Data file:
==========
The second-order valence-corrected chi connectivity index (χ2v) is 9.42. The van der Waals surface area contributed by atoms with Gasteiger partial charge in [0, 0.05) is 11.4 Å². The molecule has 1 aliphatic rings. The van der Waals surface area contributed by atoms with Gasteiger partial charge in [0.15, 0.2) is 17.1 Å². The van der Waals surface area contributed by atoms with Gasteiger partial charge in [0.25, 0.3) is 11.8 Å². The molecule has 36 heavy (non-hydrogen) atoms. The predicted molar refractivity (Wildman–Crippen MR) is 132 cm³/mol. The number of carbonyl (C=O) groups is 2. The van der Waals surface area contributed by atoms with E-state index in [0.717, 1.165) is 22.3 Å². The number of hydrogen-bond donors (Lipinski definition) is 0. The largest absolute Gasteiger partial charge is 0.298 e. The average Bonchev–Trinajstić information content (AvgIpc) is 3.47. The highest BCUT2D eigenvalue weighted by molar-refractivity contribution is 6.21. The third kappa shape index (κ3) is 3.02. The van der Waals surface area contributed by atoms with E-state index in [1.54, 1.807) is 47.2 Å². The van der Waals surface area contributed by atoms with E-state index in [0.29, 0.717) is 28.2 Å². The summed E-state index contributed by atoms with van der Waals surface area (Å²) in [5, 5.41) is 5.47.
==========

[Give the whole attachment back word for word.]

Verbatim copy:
The second-order valence-corrected chi connectivity index (χ2v) is 9.42. The van der Waals surface area contributed by atoms with Gasteiger partial charge in [0, 0.05) is 11.4 Å². The molecule has 1 aliphatic rings. The van der Waals surface area contributed by atoms with Gasteiger partial charge in [0.15, 0.2) is 17.1 Å². The van der Waals surface area contributed by atoms with Gasteiger partial charge in [0.25, 0.3) is 11.8 Å². The molecule has 36 heavy (non-hydrogen) atoms. The predicted molar refractivity (Wildman–Crippen MR) is 132 cm³/mol. The number of carbonyl (C=O) groups is 2. The van der Waals surface area contributed by atoms with E-state index in [0.717, 1.165) is 22.3 Å². The number of hydrogen-bond donors (Lipinski definition) is 0. The largest absolute Gasteiger partial charge is 0.298 e. The average Bonchev–Trinajstić information content (AvgIpc) is 3.47. The highest BCUT2D eigenvalue weighted by molar-refractivity contribution is 6.21. The third kappa shape index (κ3) is 3.02. The van der Waals surface area contributed by atoms with E-state index in [1.54, 1.807) is 47.2 Å². The van der Waals surface area contributed by atoms with E-state index in [0.29, 0.717) is 28.2 Å². The summed E-state index contributed by atoms with van der Waals surface area (Å²) in [5, 5.41) is 5.47.